A fragment of the lecture I gave at the unveiling of the monument at the 17th century Jewish cemetery in Piła on June 2, 2015, translated into English:

Monument commemorating the Jewish cemetery in Piła

Monument commemorating the Jewish cemetery in Piła

What can be communicated through objects, and often just fragments of objects? What value do the broken mementos of the past have? Material remains of history can seem more and more distant from us. Preoccupied with our daily concerns, we rarely think them. The fragment of the Jewish cemetery in Piła, destroyed during the war, reminds us of earlier times of prosperity and peaceful coexistence among the city’s residents; it simultaneously reminds us of events that even today inspire anguish and opposition. It is understandable why people might try to forget painful memories. It might seem easier to look toward the future instead of back at the past. But reality is not so simple. Something connects us to the past, especially to tragic memories. They function below the level of consciousness and influence us in spite of our desire to forget.

A monument like this one on the remaining fragment of the Jewish cemetery in Piła is an expression not only of respect for the people buried in this place, but also a tool for focusing attention on what used to be. That life will never return, but recognizing its passage can serve as a reminder and a warning. A monument can help us establish a connection with the past and also with the future. It is impossible to think of the future without also thinking about the past. A monument invites us to learn about the history of this city and its residents. It encourages us to reflect on what remains—a fragment of the cemetery wall and several preserved tombstones. We can also have a dialog with nature as we stand under the oldest trees that were witnesses of the history of this place. This island of remembrance helps us connect with our humanity; it makes Piła a more beautiful city and its contemporary citizens better people. Standing in the preserved fragment of the cemetery, we remember all of the former residents of Piła who, like us, had their worries and dreams. From these memories, hope for a better future can emerge.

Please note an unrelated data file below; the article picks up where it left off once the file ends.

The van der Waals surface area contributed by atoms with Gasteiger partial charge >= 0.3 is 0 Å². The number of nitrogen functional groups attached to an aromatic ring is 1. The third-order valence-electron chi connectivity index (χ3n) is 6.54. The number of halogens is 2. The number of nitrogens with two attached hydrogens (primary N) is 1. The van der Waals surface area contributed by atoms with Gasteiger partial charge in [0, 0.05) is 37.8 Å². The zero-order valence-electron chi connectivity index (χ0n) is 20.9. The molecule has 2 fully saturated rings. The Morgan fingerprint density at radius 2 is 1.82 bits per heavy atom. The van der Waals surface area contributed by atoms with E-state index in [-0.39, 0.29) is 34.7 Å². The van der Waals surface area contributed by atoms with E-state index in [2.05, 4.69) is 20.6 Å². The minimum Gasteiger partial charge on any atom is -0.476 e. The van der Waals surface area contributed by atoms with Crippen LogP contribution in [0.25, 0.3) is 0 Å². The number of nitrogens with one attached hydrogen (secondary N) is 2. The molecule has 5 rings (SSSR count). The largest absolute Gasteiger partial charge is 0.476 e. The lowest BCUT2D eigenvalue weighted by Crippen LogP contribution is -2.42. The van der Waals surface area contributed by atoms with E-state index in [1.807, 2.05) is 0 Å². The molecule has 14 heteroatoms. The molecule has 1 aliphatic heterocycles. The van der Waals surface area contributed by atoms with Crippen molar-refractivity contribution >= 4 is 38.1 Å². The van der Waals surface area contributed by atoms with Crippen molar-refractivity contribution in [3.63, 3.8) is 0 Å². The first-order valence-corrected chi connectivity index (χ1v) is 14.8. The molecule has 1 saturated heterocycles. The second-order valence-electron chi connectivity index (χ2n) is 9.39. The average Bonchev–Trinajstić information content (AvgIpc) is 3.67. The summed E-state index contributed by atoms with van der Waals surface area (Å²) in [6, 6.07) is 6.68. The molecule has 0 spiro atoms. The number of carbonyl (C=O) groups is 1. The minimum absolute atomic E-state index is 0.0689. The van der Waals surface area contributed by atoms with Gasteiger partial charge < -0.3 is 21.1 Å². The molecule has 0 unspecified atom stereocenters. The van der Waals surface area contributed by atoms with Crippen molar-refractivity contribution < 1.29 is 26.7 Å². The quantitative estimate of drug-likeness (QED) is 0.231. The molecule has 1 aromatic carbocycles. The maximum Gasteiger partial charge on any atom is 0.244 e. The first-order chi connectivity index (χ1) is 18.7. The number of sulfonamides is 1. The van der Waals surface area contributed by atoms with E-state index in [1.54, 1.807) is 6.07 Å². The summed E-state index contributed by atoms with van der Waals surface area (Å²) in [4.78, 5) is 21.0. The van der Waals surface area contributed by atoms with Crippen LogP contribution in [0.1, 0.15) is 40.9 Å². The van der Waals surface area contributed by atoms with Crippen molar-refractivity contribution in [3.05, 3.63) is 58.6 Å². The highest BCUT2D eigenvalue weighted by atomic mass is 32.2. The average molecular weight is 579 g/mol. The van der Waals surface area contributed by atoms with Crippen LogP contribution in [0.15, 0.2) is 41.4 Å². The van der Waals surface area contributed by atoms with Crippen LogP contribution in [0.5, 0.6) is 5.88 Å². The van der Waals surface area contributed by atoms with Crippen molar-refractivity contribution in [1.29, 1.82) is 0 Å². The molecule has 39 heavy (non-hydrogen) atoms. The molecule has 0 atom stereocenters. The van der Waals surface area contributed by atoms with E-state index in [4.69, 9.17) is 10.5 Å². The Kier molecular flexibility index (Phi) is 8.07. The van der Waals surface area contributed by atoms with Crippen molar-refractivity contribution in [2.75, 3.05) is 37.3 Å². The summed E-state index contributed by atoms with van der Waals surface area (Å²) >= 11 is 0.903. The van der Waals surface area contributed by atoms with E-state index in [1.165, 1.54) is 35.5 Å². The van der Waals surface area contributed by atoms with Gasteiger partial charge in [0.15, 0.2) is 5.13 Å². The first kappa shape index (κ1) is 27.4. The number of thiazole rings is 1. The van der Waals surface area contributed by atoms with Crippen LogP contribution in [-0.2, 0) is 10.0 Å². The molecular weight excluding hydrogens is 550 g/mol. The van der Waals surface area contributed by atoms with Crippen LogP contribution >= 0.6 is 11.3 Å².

It is worth getting to know and understand what came before us so that we can understand ourselves better. The way we treat the tangible and intangible fragments of the city’s past communicates to those we associate with everyday, and to those who watch us from afar, including those who seek their own identity and roots.

When we listen to what fragments of the past have to tell us, the past comes alive. Fragments speak to us regardless of whether we try to remember or forget them. Although memories can cause us pain, the absence of memory can also wound us. This can happen when we close ourselves from the past and we don’t want to understand it. That is why it is better to remember and to try to understand the past as well as its influence on us. That is the only way we can heal the trauma of the horrors that transformed this place and so many other places like it.

Marked by a monument, this space functions differently than it did without the monument. The monument fills, however incompletely, the void left behind by loss. Left empty, the void could be interpreted as indifference, disrespect, and even a sign of hatred. A monument inspires memory work and contemplation. The cemetery has been returned to the map of the city and to the consciousness of its residents. It is once again a place for focusing on the experience of loss, and simultaneously on respect for the phenomenon of life. We are not alone. We share common feelings. Memory brings us closer to each other, making us a community despite our differences.

This translation is a little different from the Polish text. Even translating my own writing, some things are easier to express in one language than the other.